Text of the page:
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If you are about to move to Spain with your family, you are likely to have queries about your children's education, especially if they are younger than 5 years old. They will be eligible for the Spanish childcare system. In fact, you are likely to find nurseries, kindergartens and child care centres in all Spanish cities. But above all, you have to be aware of your parenting responsibilities and enquire about the country's education system.

The Spanish education system is governed by the Ministry of Education and Culture, but schools are generally managed at regional levels. Thus, school hours, as well as curricular and extra-curricular activities are determined locally.

Pre-school in Spain

It is worth noting that in a child's first sixn years, education is not compulsory in Spain, but it is recommended for the child's development and well-being. In general, 0-3 years old children are assigned to nurseries (guarderias) while 3 to 6 years old children attend kindergarten. They are enrolled in primary school only at the age of 6.

Moreover, pre-primary education, known as 'educación infantil' is in turn divided into two different cycles. 0-3 year old children are entrusted to day care centres or nurseries called guardería. You will find public and private day care centres almost all around the country. Note that working parents may be eligible for financial assistance if they opt for a public childcare centre or nursery.

Three-year-old children are then enrolled in escuela infantil, which is kindergartens or pre-primary school. There, they start to learn through social, emotional, physical and intellectual development. Many Spanish primary schools have a pre-primary section. This should facilitate your child's enrollment in primary school. In general, children are enrolled in pre-primary school in September of the year they turn three.

 Good to know:

Since maternity leave only covers four months in Spain, it is not uncommon to see four months old babies in guardarías. However, canguros or day nannies, who care for up to 5 babies at their home, are a very popular alternative.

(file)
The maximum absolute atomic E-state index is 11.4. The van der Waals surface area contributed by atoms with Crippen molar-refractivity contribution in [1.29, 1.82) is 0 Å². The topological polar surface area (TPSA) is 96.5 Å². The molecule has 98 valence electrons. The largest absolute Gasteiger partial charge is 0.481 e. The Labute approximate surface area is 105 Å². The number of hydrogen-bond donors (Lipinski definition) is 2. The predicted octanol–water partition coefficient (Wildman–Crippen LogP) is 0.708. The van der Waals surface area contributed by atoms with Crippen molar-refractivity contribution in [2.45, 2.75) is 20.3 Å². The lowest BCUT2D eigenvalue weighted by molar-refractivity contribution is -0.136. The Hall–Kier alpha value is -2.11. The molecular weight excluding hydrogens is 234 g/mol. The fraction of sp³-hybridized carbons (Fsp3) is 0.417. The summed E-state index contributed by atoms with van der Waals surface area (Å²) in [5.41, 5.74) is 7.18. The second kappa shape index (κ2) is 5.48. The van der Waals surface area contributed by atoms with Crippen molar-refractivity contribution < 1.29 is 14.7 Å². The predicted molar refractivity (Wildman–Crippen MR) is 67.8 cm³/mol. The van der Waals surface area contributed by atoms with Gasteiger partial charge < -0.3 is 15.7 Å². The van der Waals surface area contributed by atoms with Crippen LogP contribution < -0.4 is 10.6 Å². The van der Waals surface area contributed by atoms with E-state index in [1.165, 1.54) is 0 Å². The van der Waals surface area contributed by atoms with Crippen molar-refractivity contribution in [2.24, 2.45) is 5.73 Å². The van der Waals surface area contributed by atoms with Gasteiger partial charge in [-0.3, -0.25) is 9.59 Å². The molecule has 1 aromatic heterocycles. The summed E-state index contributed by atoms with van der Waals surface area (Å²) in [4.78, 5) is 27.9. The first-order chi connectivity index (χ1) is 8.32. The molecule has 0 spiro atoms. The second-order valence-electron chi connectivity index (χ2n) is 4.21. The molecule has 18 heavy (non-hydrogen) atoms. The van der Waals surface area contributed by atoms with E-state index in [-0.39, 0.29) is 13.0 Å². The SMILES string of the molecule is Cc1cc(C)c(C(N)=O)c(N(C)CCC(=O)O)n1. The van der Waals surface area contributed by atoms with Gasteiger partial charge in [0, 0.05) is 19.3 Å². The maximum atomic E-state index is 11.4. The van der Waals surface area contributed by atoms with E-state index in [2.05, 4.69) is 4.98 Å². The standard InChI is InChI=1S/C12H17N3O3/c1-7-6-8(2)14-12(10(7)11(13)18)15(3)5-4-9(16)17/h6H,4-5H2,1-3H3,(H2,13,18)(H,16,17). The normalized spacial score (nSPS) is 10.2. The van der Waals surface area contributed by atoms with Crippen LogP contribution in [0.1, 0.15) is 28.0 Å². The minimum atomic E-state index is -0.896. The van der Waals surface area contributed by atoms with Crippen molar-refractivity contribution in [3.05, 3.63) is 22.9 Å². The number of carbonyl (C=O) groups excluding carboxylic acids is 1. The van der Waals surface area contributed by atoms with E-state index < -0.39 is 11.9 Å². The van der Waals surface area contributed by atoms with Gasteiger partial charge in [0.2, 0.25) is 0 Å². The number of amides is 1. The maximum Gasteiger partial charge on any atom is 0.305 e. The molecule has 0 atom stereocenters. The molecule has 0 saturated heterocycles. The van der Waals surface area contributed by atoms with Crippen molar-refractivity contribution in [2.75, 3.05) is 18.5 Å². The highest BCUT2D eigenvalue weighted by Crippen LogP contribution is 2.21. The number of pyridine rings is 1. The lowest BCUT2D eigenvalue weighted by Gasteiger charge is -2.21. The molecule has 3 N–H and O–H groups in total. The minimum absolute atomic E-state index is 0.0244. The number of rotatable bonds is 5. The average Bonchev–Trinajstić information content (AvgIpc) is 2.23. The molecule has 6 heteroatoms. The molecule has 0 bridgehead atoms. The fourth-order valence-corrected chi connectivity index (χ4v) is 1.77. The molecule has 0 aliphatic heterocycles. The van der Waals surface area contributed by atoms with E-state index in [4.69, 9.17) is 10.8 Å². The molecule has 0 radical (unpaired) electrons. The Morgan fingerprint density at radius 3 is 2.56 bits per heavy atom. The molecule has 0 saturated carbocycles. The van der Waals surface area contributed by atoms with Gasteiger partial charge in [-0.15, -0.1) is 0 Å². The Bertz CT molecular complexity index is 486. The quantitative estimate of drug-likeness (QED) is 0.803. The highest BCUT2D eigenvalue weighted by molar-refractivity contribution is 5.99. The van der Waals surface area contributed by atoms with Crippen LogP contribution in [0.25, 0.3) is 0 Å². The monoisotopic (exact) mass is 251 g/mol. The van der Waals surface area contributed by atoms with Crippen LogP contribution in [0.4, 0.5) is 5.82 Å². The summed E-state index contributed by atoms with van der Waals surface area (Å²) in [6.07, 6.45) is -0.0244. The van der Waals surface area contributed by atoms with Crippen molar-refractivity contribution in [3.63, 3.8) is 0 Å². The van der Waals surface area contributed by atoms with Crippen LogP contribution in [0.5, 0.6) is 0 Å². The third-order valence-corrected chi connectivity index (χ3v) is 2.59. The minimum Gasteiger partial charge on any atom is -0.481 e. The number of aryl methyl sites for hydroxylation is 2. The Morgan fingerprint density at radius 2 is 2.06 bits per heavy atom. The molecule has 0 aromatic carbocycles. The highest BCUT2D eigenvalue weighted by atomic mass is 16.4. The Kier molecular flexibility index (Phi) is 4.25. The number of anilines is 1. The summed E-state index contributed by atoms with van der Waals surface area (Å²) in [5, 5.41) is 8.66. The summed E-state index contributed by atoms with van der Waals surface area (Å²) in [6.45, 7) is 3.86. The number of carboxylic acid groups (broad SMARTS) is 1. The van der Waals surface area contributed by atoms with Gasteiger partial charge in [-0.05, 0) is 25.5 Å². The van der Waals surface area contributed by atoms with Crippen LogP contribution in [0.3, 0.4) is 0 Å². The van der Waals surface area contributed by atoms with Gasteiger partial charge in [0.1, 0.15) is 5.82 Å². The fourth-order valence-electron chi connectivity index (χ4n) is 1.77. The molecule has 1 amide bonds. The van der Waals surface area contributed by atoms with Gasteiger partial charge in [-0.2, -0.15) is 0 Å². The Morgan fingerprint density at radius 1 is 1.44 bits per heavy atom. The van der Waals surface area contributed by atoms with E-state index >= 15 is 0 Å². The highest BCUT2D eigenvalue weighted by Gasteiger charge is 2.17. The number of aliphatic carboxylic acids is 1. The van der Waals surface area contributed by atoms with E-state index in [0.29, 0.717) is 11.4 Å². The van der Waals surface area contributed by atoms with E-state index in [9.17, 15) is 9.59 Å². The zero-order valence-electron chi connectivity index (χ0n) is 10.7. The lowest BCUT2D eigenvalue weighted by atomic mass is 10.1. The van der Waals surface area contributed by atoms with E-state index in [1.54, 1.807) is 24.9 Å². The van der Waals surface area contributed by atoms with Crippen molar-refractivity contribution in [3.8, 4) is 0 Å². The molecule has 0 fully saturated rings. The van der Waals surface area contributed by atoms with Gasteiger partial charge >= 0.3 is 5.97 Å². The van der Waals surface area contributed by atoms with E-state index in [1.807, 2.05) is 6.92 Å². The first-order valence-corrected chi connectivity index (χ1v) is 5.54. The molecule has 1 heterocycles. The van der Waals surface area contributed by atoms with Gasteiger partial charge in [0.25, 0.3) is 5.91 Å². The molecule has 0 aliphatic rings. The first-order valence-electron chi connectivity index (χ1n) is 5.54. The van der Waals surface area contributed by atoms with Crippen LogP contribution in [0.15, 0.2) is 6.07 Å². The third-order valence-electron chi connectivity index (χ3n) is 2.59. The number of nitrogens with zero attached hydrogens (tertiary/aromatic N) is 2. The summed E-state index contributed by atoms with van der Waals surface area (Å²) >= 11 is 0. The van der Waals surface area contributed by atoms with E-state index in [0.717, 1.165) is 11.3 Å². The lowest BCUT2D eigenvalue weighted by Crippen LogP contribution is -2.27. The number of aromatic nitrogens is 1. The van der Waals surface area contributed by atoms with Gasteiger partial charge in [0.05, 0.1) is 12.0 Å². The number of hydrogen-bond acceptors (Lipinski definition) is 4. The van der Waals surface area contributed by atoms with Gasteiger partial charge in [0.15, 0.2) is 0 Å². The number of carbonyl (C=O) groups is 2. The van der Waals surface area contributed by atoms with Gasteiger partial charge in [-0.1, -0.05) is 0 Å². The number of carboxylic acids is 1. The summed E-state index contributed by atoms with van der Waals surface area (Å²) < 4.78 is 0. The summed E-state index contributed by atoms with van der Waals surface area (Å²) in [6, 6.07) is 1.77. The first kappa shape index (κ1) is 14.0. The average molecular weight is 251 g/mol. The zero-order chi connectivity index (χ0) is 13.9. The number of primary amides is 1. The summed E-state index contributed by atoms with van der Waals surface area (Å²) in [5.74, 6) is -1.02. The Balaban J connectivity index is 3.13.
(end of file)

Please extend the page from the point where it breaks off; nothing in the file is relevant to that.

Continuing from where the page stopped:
Full time childcare for young children tends to be quite expensive in Spain, therefore most mothers opt to work part-time around 30 hours a week which makes childcare fees more reasonable.

Also note that in some regions like Catalonia the institution will operate in the local language – for example, most guardarías and pre-schools in Barcelona only speak Catalan.

Registering in pre-school

The pre-primary school registration period generally begins in early May. It can, however, vary from one region to another. The application form can be obtained at the school of your choice or with the regional education department. Documents to be produced are the following:

  • a duly filled and signed application form
  • your child's birth certificate
  • your child's health card and proof of necessary vaccination
  • a registration certificate from the nearest municipality to your place of residence (certificado de empadronamiento).

 Good to know:

Childcare centres are generally open from 7am to 9pm, but school activities take place from 10am to 5pm. Some pre-primary schools offer transport facilities for children. You are required to enquire with the chosen school or nursery before proceeding with registration.


Of course you can also opt for an alternative childcare service: nannies. You can easily find nannies in Spain, whether it be students looking for a part-time job or trained nannies (or canguros) proposed by specialised agencies. You can also search on the internet and in classified ads in local newspapers.

 Useful links:

Ministry of Education and Culture www.mecd.gob.es
Guia Infantil es.guiainfantil.com
Ludus ludus.org.es

We do our best to provide accurate and up to date information. However, if you have noticed any inaccuracies in this article, please let us know in the comments section below.